Ted Cruz, who has become one of the Tea Party’s most prominent voices, has officially announced his bid for president. But how is it that a graduate of Princeton and Harvard, a Bush appointee, can pass muster as the standard-bearer for a movement that is supposed to represent anti-elitist, anti-establishment, “real America”?
To understand Cruz’s role in 2016, one must recognize that the Tea Party in Washington today is a not an insurgency from below. It is a realignment within the Republican establishment that has committed the party to a position of extreme non-compromise. As Megyn Kelly pointed out yesterday, Ted Cruz has put himself at the vanguard of that strategy. The willingness to naysay, more than any policy position or connection to the conservative grassroots, is what distinguishes him from other Republican presidential hopefuls.
Let’s remember: The Tea Party, more than an organization or even a movement, was a political moment. In early 2009, the person and the policy proposals of President Barack Obama galvanized grassroots conservatives. But, after the exceptionally unpopular President Bush left office, the Republican brand was toxic and the party leadership was in disarray. Encouraged by conservative media, rank-and-file Republicans built ad hoc local “Tea Party” groups to oppose the new president’s agenda. There was plenty of room at the top for any Republican who could seize the “Tea Party” momentum.
At the national level, those who profited were rarely actual newcomers. Instead, longtime conservative insiders like Dick Armey and Jim DeMint became “Tea Party” leaders. Although the adoption of the Tea Party name and symbolism gave a sense of novelty to this intra-party realignment, there is nothing new about the rightmost wing of the Republican Party except its ever-increasing authority.
Today, we are reaping the candidates the Tea Party has sown. One of these is Ted Cruz, whose 2012 campaign received support from several major players in the Tea Party field, including Jim DeMint’s Senate Conservatives Fund and Dick Armey’s Freedom Works, as well as other longtime funders of the far right, like the Club for Growth. These players aren’t new, but their degree of power is; the Republican Party has been growing more conservative for decades, and the Tea Party was only the latest step in that direction.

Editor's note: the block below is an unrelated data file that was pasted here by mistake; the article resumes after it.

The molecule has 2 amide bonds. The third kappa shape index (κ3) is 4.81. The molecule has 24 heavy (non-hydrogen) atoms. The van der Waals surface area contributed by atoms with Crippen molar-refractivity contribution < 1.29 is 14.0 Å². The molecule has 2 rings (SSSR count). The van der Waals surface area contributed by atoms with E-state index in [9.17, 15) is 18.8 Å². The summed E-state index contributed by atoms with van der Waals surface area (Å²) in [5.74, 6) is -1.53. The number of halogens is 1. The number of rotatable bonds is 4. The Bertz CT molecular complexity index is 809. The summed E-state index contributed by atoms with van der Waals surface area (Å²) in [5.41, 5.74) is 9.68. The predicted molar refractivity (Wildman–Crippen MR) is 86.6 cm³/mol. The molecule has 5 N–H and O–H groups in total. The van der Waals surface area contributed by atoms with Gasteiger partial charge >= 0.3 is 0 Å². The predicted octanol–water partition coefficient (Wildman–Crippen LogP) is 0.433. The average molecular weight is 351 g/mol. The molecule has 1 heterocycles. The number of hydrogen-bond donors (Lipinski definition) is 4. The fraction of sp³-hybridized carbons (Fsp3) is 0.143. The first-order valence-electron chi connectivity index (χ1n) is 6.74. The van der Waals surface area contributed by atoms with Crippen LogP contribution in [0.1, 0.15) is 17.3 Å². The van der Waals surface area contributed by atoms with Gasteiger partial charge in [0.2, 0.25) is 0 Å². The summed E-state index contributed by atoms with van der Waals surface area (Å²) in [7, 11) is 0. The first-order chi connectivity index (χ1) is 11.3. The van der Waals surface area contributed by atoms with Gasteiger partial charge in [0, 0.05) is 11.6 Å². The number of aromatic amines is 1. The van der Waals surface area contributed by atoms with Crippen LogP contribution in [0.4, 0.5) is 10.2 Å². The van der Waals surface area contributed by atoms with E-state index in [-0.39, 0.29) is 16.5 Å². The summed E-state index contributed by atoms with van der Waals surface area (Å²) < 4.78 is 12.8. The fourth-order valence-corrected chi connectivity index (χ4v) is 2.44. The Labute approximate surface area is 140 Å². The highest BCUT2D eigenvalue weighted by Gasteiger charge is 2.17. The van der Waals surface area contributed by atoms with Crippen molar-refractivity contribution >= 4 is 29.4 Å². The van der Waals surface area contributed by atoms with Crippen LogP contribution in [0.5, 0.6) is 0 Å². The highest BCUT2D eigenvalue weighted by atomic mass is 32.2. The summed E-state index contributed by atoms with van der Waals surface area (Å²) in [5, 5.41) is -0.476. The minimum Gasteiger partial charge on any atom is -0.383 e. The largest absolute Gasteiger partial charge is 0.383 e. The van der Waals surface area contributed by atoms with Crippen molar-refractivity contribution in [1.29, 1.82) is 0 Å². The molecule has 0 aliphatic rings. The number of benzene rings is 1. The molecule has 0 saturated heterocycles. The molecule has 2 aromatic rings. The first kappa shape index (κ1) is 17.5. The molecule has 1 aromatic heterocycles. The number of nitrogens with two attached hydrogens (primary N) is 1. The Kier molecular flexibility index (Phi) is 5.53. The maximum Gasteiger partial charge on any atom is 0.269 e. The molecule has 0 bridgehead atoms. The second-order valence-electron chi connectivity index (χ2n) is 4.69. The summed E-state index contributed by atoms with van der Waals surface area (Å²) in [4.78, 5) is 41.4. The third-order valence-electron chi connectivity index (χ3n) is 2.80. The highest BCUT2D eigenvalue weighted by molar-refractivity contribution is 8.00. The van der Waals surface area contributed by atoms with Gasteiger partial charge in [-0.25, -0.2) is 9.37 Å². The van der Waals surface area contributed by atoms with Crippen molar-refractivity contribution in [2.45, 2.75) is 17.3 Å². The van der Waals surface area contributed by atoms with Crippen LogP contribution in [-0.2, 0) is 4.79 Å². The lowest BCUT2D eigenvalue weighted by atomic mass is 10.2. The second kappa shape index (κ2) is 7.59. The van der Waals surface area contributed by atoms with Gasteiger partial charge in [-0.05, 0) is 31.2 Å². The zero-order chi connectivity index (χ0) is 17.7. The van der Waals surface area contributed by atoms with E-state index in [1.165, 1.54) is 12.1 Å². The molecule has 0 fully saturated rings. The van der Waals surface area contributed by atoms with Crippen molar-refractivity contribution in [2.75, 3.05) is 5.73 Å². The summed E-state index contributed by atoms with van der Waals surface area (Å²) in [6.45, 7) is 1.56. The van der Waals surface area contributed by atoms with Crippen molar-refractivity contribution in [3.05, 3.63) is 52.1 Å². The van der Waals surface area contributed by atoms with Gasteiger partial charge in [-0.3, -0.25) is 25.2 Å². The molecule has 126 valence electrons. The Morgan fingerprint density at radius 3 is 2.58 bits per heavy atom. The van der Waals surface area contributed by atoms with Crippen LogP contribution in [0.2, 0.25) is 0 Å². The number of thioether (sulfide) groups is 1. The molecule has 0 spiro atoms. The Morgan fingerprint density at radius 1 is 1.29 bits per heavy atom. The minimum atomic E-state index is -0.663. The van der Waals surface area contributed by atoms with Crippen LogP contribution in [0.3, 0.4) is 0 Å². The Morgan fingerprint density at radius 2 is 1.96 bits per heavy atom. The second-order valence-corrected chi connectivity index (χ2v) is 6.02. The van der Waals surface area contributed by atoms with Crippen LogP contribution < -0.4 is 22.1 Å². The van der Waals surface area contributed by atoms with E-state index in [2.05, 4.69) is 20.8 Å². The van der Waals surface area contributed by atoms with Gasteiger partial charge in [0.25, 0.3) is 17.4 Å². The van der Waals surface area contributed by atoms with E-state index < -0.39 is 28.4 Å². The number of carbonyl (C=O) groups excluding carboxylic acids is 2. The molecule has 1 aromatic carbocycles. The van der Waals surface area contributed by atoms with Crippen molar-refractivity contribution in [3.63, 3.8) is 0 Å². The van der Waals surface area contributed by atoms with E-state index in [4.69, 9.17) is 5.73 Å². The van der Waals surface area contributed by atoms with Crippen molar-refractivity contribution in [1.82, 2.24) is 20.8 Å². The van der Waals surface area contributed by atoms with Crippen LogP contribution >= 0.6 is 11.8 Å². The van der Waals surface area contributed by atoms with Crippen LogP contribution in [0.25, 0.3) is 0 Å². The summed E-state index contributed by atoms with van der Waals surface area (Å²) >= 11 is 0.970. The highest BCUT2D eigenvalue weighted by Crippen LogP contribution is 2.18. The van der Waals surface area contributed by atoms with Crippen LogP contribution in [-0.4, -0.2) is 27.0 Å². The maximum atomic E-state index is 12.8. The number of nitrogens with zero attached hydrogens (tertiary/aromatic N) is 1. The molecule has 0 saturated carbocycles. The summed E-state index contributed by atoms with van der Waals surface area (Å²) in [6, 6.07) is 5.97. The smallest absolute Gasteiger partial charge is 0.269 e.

There is no contradiction, then, between being a Washington insider and being a “Tea Party” conservative, as long as the candidate is untainted by a willingness to compromise. Despite his establishment credentials and fancy degrees, Cruz is stylistically perfect for the Tea Party. His air of intransigence, his taste for dramatics over governance—it all fits the bill. As long as he holds the line on gun rights and immigration, defends Christian conservative values, and promises to abolish the IRS, Ted Cruz can be the kind of guy who looks down on those attending the “minor Ivies” without suffering for his elitism. Moreover, a policy of non-compromise results in austerity by gridlock, just the outcome that pleases the Tea-Party-funding elites that want a government unable to regulate their industries.
At the grassroots and in Washington, Tea Partiers have figured out that what matters is not any particular politician, but rather the partywide enforcement of the hardline position. It was not important that Mitt Romney had implemented the Massachusetts version of Obamacare. What mattered is that, by the end of the 2012 campaign, Romney was committed to Obamacare’s repeal.
In this context, Ted Cruz will, at minimum, serve as a powerful conservative voice in the upcoming Republican primaries. The real question is the impact his voice, along with others on the far right, will have on other Republican contenders. Will his candidacy allow another Republican to stake out an apparently “moderate” position, simply by being more amiable in their style, while hewing to the far-right line on substance? Or will Cruz’s candidacy force the party, as Tea Party candidates have done in the past, to positions and postures that are too extreme to win outside of the reddest states and districts?
In either case, it doesn’t matter whether Cruz can overcome what seems to be a shortage of personal charm, which has turned off some Republican party elites. The conservatism he espouses will continue infuse into the Republican platform as a whole. The shift will not represent an insurgency against a Republican establishment, as the Tea Party is often wrongly described. Indeed, my own research suggests that the number and vibrancy of local Tea Party groups peaked in 2010. In his own state of Texas, local activists look to elites like Cruz to revitalize their efforts; they can offer little or no momentum of their own. Instead, the Tea Party will have served to benefit a particularly conservative strain of the existing Republican leadership, and a scorched-earth approach to politics that is fundamentally incompatible with governance.
Vanessa Williamson is a PhD candidate in Harvard University’s Department of Government, and the author, with Theda Skocpol, of The Tea Party and the Remaking of Republican Conservatism.